Symptoms include the die back of the tips of branches that are equal
to or smaller than the thickness of a pencil. Infected foliage becomes
pale, then reddish brown and then turns brown or ash-gray after death.
To confirm the diagnosis of
Phomopsis as the cause of the twig
die back, scrape away the thin bark until you reach living wood. There
should be a sharp line between the discolored dead wood and healthy wood.
Also, look at the base of the ash-gray colored scale needles for small,
black fruiting bodies.
These fruiting bodies form the spores that cause new infections. In
wet weather, spores ooze from the fruiting bodies and splash onto new foliage.
The spores are produced year around and infect yellowish green juvenile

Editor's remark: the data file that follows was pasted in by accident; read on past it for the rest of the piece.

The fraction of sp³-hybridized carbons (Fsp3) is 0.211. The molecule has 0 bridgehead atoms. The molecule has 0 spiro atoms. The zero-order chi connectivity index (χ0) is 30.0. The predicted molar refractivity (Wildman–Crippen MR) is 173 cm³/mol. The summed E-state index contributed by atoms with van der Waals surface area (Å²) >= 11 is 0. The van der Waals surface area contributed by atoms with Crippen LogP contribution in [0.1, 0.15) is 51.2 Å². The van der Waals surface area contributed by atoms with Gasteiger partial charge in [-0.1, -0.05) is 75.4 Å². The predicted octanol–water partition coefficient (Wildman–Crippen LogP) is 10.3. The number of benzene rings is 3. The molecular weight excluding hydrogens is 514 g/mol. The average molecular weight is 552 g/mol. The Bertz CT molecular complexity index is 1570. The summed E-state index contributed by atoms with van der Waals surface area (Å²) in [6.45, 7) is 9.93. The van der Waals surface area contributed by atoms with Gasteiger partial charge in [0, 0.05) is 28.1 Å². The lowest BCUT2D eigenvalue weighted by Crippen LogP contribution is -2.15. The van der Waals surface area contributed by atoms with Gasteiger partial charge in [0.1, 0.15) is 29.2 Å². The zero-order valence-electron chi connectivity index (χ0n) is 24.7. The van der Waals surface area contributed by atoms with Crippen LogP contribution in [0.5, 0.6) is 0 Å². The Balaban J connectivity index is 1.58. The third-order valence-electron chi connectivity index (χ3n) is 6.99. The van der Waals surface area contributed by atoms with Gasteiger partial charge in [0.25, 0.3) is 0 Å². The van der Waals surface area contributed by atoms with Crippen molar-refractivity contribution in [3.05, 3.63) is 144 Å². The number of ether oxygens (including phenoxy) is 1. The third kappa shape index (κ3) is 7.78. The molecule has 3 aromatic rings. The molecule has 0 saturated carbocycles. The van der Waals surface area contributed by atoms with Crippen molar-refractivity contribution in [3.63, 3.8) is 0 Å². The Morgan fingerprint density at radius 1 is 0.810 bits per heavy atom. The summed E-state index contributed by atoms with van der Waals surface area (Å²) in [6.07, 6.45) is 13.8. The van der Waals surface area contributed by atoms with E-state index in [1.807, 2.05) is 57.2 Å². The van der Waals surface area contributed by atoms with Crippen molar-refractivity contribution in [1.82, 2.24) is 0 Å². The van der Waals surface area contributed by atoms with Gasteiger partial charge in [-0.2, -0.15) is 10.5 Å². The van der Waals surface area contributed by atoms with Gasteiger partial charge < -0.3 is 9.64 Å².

tissue. The darker green mature foliage is resistant to infection.
Junipers generally have two flushes of growth under natural conditions,
one in late April through June and another in late August to September.
When growth coincides with wet, warm weather or frequent overhead watering,
disease can be severe.
Most severely diseased plantings are the result of excessive wetness.
This may be due to the site being poorly drained, shaded or over watered
by irrigation. Under continuously wet conditions, an entire plant may die.